Resilient surfacing quality is continuously being improved. Currently, most manufacturers advertise a replacement cycle of between 5 and 10 years, depending on usage, care and sunlight exposure. For purposes of this facilities master plan, an assumed life cycle of 7 years has been used. This same number of years has been assumed for striping on concrete courts. Nets also have a limited life cycle and a replacement period of approximately 8 years. Fencing, net posts and all concrete is assumed to have a life cycle of approximately 50 years. When the long-term maintenance and replacement of improvements is figured into a life cycle, costs can multiply quickly. Covering these costs so that facilities can function at their intended level throughout their life cycle is a challenge that will need to be addressed as part of the budgeting process.

Management of Play

Like most other recreational opportunities in public parks, racket sport courts are open for play by anyone in the community. There are private groups that organize matches for their membership utilizing public facilities, and this can be done in a number of different ways.

Pickleball Lincoln Inc. (PLI) is a 501(c)(3) organization that advocates for the sport, raises funds for playing venues, provides training, and organizes competitions. PLI operates under a license agreement with the City of Lincoln which allows for priority use of specific courts during defined times. The time periods and location are negotiated as a part of the annual license agreement process. All scheduling is done through PLI in accordance with the license agreement. Courts remain open to the public outside the identified hours of priority use and can also be used by the public if they are not occupied by PLI members during the identified hours. Signage is posted at the courts included in the license agreement that identifies the available hours and protocol for rotating into open play times.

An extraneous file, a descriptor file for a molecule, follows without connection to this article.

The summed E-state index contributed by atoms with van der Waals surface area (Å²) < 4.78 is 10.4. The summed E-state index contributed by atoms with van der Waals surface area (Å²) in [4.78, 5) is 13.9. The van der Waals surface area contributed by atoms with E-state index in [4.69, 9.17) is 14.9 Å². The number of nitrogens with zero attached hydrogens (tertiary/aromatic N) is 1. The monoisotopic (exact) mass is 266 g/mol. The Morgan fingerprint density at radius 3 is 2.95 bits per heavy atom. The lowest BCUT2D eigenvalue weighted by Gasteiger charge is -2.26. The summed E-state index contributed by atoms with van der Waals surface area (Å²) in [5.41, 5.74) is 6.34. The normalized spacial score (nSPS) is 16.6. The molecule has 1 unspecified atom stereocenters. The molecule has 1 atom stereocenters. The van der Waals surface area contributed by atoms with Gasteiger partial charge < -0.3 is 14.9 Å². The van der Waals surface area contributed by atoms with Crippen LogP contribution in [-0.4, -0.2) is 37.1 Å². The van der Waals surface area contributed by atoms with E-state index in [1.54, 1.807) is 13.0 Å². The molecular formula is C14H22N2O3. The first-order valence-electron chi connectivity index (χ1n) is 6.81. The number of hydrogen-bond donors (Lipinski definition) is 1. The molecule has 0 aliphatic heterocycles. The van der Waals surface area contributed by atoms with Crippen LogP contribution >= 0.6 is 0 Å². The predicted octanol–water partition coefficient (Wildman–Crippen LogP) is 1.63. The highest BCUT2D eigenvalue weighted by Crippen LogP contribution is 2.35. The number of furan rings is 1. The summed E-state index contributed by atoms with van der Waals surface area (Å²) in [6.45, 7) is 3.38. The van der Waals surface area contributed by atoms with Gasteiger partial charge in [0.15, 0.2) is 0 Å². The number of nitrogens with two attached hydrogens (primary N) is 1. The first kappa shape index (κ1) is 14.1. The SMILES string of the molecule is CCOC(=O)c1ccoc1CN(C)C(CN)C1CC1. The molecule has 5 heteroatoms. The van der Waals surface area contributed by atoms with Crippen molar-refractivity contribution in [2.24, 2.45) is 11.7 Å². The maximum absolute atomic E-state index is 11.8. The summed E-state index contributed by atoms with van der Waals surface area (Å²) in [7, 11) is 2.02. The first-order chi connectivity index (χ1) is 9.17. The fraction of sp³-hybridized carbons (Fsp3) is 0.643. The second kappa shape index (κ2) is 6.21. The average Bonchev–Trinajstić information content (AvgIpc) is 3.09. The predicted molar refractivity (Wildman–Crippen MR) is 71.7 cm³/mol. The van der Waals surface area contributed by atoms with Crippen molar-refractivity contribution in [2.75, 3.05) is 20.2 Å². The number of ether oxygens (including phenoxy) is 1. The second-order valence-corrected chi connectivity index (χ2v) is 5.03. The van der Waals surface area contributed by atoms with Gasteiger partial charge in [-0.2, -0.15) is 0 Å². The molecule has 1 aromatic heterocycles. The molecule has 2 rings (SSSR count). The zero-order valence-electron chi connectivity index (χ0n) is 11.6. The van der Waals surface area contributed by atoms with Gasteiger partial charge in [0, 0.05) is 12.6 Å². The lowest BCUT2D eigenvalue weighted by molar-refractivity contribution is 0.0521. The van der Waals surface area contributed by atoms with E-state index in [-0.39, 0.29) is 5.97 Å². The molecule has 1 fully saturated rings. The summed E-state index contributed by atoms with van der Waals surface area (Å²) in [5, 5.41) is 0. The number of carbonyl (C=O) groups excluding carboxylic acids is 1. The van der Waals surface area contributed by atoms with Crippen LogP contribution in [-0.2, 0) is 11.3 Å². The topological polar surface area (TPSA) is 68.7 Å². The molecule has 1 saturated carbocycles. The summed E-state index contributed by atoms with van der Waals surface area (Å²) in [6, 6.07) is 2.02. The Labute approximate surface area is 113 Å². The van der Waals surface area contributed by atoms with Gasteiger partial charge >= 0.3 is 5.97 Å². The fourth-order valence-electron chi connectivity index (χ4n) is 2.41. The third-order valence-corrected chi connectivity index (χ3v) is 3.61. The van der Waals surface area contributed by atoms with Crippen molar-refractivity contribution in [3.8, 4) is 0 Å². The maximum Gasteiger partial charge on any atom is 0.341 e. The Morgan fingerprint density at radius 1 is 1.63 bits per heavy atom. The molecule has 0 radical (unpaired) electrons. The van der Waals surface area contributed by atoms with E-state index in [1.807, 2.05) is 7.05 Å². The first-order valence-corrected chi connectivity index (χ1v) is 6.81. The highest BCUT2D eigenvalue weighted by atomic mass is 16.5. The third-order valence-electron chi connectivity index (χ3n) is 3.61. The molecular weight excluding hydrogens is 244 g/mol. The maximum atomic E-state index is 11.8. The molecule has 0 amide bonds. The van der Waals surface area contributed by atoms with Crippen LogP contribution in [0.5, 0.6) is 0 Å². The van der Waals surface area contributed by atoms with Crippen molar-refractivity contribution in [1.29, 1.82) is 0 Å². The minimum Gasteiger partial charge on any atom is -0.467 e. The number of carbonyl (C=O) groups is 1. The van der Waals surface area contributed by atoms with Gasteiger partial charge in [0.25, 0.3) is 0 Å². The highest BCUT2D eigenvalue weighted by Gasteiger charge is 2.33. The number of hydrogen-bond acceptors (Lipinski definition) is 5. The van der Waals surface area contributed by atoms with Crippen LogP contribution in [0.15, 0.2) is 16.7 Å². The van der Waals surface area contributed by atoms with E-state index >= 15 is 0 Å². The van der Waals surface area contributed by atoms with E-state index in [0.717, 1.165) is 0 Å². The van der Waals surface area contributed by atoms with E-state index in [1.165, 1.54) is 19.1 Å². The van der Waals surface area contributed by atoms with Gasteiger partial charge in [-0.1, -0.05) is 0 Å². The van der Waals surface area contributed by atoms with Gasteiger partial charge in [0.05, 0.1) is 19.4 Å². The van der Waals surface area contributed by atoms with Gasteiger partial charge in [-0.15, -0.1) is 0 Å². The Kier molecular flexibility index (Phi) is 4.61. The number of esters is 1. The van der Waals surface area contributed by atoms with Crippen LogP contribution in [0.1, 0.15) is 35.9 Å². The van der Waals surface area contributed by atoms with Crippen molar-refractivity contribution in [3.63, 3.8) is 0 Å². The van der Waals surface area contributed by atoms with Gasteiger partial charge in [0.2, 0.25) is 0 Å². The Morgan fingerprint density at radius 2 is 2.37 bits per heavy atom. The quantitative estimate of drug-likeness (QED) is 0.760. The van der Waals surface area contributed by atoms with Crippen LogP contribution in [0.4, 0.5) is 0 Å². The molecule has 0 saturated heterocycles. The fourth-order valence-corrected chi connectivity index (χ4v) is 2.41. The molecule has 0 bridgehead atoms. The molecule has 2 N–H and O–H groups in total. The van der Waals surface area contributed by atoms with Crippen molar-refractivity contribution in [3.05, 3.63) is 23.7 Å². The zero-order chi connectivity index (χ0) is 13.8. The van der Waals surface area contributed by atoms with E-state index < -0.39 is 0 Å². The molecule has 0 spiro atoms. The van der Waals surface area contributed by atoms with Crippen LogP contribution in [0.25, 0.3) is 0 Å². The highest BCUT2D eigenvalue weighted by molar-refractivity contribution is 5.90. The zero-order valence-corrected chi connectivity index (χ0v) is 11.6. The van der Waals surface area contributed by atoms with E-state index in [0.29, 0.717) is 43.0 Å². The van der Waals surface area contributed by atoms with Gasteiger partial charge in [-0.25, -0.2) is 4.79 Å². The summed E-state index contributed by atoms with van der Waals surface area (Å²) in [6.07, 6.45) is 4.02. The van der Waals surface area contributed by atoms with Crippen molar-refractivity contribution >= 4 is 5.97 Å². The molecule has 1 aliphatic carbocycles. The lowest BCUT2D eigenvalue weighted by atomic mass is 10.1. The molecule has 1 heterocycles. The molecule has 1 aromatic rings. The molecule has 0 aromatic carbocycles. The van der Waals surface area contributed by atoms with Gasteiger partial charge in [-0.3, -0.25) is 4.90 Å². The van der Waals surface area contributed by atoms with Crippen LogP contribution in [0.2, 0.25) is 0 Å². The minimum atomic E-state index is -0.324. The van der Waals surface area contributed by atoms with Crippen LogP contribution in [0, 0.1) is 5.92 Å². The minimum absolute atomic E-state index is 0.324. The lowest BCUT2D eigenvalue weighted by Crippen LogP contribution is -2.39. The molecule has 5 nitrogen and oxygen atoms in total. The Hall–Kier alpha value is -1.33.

The Ace Bandage Tennis League (ABTL) is a flex tennis league that organizes matches between its members, but leaves scheduling of the time and location of the match up to the players. Because the location and time of those matches is set by the individual players, a lease agreement is not currently required for this model.

The Woods Tennis organization also uses some of the public tennis courts outside the Woods Tennis Center as part of their community outreach programming. PLI coordinates with Woods Tennis to ensure courts are available for community outreach programming. Schedules posted on PLI website include notification of court use by Woods Tennis.

Through a reciprocal agreement between the City and Lincoln Public Schools, some tennis and pickleball courts are used by the public schools. Typically schools contact LPRD and provide dates and times that a court may be used. The reciprocal agreement allows LPS properties to be used by the public in exchange for this service.

At this time, these models appear to be adequately serving their respective organizations and continuation is recommended. Should the demand for courts create conflicts that require a change to these practices, LPR will reevaluate, seek public input, and make adjustments accordingly.

In order to provide information regarding court availability for drop-in use, the Parks and Recreation Department will gather information from PLI, Woods Tennis, and Lincoln Public Schools to post to the City’s website so the public can determine court availability in advance.